Sunday, September 25, 2011

Black Sheep interviews Jean-Marc Vallée

On September 1, 2011, at 11:00 A.M., Quebecois director, Jean-Marc Vallée, the man behind the Canadian classic, C.R.A.Z.Y., completed his latest film, CAFE DE FLORE. By 5:00 P.M. that same day, he was on a flight to Venice for the world premiere. “I don’t think I have the distance yet to talk well about it,” Vallée explains when we meet at the Toronto International Film Festival, the film’s second festival stop before it’s theatrical release. “In my humble experience, it usually takes a while before I know what words to use.”

Vallee left, with Cafe de Flore lead, Kevin Parent

To be fair, CAFE DE FLORE can be difficult to describe even after you’ve seen it a couple of times. There are two stories told simultaneously that take place far apart from each other in both time and space. In 1960’s Paris, Vanessa Paradis, looking dowdy and plain, plays a mother to a child with Down's syndrome (Marin Gerrier) and in contemporary Montreal, a DJ (Kevin Parent, in a surprisingly solid acting debut) leaves his childhood sweetheart (Helene Florent) for another woman (Evelyne Brochu). “I wanted to make a love story but I wanted the film to have something else too,” Vallée attempts to explain. “I just wasn’t sure what that something else was. It’s not easy to describe but I think the ride is great.”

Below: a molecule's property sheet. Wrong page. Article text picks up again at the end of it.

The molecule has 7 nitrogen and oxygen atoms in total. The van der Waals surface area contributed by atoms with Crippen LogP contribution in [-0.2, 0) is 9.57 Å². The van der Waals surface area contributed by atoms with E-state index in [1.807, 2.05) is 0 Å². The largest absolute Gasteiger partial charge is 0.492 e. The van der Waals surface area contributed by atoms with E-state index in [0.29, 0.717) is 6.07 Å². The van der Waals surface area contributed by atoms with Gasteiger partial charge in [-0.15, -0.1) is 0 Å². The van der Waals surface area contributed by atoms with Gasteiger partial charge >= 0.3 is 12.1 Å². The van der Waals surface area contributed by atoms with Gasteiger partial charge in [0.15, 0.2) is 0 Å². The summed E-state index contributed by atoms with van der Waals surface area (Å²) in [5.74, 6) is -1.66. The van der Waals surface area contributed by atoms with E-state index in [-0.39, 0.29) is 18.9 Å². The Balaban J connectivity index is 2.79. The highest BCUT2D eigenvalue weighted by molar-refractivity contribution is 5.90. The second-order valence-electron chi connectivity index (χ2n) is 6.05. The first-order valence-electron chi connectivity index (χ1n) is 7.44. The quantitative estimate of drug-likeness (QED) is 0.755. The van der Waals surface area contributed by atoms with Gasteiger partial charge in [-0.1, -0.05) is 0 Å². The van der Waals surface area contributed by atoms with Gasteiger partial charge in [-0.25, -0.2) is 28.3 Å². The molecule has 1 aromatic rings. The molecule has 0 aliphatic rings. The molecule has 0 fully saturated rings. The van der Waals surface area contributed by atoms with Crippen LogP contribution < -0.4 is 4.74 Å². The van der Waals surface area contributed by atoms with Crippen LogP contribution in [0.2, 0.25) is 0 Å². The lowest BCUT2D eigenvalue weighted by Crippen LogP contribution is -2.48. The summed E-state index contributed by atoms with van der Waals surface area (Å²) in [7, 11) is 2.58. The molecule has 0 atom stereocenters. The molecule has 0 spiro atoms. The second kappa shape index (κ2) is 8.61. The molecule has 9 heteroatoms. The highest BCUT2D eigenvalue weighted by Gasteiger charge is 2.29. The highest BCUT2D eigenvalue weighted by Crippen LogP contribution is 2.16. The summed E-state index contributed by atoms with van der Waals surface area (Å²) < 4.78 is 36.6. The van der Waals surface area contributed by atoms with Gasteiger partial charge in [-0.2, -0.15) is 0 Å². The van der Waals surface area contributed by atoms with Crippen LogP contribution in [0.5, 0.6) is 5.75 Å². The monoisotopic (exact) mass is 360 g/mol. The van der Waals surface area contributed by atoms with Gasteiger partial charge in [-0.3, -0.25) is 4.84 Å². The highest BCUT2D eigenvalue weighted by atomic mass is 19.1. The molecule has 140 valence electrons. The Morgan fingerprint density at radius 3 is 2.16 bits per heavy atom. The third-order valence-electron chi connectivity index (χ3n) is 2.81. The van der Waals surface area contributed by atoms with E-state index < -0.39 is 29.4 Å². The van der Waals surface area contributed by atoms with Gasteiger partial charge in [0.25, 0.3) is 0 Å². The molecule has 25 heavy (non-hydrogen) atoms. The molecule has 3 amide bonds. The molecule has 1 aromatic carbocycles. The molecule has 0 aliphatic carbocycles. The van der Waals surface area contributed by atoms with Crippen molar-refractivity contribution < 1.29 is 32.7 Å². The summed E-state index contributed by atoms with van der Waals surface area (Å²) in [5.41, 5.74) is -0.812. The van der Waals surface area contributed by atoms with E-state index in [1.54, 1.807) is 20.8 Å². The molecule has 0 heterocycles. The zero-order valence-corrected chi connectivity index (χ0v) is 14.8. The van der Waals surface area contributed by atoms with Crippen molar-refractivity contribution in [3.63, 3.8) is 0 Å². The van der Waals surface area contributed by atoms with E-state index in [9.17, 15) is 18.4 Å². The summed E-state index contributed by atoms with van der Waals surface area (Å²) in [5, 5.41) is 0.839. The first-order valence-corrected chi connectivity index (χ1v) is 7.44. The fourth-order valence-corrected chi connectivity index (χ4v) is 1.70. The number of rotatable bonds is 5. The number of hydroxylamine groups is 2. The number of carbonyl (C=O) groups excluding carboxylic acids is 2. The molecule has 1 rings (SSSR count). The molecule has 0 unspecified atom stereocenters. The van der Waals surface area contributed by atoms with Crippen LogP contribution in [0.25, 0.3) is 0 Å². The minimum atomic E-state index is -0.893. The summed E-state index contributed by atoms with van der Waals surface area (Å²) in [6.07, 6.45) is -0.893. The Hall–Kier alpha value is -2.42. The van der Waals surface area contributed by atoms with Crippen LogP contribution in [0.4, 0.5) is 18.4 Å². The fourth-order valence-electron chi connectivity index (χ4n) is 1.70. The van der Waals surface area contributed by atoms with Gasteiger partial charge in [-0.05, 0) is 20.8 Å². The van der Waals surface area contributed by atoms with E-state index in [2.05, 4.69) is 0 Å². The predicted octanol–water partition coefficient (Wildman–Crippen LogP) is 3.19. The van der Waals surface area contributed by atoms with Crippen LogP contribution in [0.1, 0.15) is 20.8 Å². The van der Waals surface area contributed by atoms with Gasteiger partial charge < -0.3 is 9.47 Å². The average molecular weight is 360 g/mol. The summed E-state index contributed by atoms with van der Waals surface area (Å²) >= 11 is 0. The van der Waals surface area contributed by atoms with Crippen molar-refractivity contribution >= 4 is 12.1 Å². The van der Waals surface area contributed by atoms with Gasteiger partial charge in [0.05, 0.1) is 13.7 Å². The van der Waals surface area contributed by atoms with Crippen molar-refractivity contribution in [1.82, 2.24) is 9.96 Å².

Vallee shooting with Vanessa Paradis

While I flat out refuse to divulge what exactly the connection is between these vastly different plots, I will say that a simple song connects them on screen and that song also served as the filmmaker’s inspiration for the entire film. The name of that song? Why, “Café de flore”, of course. When he first heard the Doctor Rockit song, Vallée thought, “It’s so epic. I’m going to make a film with this track.” And so the movie is built around this song as well as a general appreciation for music itself. This aspect of the film is the director’s most autobiographical. “Music makes me feel so good, makes me feel alive, makes me dream, makes me want to make movies,” Vallée asserts right before he starts humming the catchy accordion hook from the film’s title track to me.

Vallee taking a coffee break at the Cafe de Flore

Whether you can place your finger on it or not, there is no denying that Vallée’s CAFE DE FLORE most certainly has a pulse. All you need to do is sink into that beat and Vallée will be sure to move you.

This article was originally published in Hour Community.
Click here for the CAFE DE FLORE Black Sheep review.


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Black Sheep said...

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